Like I said, I don’t expect American to suddenly publicly come out in favor of the Gulf carriers, or to change their tune right away. However, if this investment does in fact happen (and it can easily happen while American management claims they don’t want it to happen), I expect the rhetoric from American to quiet down. That wouldn’t necessarily mean there wouldn’t be further cooperation between the two airlines. After all, despite all of these accusations, American partners with both Etihad and Qatar right now, so there’s no reason that couldn’t be strengthened if it’s “right for [American’s] team members, customers and shareholders.”

What do you make of Doug Parker’s note to employees?

  1. Parker’s either delusional or ignorant if he believes that a 25% shareholder couldn’t “…control or influence our Board, management or our strategy.”. Activist investors do so all the time with substantially less than a 25% stake.

  2. Funny. Its like saying, “you are a scumbag to our society! But if you want to give me money, I do accept”. Lol.

  3. The ending is bizarre as well…has Mr Parker wandered around AA operations at all? I’m sure there are some employees that work very very hard but not at my local airport. AA is a tiny presence there and the 3 gates AA uses are incredibly close to baggage claim yet the other night it took nearly 30 min for any bags to show up. Gate agents seem to be in bad moods at best and clearly hate their jobs. Obviously Qatar is after that employee base!

  4. I’m genuinely curious to know how Parker at his Band of Merry Idiots define “illegal government subsidies”. Illegal under what laws? In what countries? My knowledge of Open Skies and blah blah blah is limited to the blogs and what I’ve been able to read that was sufficiently not-boring to keep me interested, but nothing has led me to believe anything is “illegal” per se. Maybe “unfair” is a better, more subjective term?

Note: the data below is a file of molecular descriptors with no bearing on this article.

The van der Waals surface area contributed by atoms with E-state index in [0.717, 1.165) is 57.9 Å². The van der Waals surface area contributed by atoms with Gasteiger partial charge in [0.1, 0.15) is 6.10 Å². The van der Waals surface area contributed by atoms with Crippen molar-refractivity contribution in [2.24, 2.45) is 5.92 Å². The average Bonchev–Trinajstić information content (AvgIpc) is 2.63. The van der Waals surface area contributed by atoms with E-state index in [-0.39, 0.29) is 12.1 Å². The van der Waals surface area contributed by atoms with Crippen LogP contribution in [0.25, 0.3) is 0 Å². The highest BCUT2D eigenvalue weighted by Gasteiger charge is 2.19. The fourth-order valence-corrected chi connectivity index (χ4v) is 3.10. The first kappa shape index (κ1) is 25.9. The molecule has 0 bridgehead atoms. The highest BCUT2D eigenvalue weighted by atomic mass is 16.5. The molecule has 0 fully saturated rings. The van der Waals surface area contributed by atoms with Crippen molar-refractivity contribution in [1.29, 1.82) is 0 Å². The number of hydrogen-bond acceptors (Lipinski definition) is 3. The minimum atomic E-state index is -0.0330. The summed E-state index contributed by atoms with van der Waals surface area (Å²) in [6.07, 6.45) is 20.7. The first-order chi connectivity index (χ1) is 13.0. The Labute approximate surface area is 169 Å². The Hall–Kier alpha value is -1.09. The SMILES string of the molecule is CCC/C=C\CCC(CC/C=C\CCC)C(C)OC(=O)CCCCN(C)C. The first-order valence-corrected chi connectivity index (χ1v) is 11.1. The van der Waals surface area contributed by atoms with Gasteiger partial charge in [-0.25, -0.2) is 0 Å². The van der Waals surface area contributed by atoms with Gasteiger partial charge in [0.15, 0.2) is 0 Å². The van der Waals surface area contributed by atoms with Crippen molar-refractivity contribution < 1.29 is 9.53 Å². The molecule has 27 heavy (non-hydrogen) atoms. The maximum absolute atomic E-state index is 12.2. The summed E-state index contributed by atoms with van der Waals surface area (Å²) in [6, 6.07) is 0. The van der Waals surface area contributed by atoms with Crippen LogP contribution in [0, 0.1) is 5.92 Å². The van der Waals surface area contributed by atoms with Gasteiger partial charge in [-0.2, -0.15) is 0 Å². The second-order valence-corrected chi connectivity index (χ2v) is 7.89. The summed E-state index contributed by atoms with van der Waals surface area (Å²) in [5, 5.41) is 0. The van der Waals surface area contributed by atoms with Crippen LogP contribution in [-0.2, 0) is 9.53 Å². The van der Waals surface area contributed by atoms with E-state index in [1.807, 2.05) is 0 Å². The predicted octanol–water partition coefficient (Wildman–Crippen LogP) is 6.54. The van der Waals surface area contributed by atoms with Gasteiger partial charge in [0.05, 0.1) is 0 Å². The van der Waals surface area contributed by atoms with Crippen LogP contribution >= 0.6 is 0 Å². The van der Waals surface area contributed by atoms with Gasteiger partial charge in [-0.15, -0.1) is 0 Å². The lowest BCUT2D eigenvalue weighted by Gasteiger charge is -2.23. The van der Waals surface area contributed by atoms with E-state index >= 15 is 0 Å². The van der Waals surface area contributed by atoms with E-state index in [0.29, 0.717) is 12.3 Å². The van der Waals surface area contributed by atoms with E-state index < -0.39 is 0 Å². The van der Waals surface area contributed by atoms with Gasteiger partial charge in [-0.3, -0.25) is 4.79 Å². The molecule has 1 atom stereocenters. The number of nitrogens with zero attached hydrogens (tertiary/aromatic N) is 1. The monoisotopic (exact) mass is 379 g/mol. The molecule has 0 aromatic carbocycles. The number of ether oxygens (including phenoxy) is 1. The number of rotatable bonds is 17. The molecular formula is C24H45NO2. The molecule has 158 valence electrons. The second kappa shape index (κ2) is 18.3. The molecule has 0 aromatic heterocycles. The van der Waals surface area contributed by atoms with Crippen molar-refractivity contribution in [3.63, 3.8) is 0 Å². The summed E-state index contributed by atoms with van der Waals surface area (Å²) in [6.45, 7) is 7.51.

5. Funny, Parker’s closing sentence, a new spin on #MAGA, perhaps? Make American Great Again!

    It would be interesting to see how less than 25% (or in QR case 10%) could potentially influence the Board and/or strategy. I say let’s give it a whirl…

  6. I think the response was appropriate. After all, no US carriers fly into the gulf region and the ME3 have 30 flights a day to the US – how is that possible if not at the expense of US jobs? AA employees are concerned about their jobs. Why should he play nice with Qatar? No matter what side of the open skies debate you land on, it’s crazy to expect AA to embrace these people. And the timing of this proposed move is really strange considering their current diplomatic isolation and the accusations of state sponsored support of terrorism.

  7. @Donna The ME3 fly to a lot of places the US airlines don’t fly – are all those routes at the expense of US jobs too?

    And how about the jobs the ME3 are creating by flying to the US (ground personnel, catering etc…) or the US jobs they’re supporting with every Boeing Dreamliner or Boeing 777 they buy? No comment on those?

    How come it’s the US airlines that do all the crying when, in reality, the ME3 do a lot more to hurt European and Asian Airlines than they do to the US legacy carriers?

  8. All, Mr. Parker is looking at things through the AA lens….as he should…but put on a Qatar hat for a moment…what is happening in the region? This tiny nation and its neighbors are not getting along. Who has been to Doha lately? Airport nearly empty, planes, regional airspace is closed to them so planes are burning more fuel, on far longer routes. Qatar (the Emirate, not the airline) needs to make some bold moves. This is one….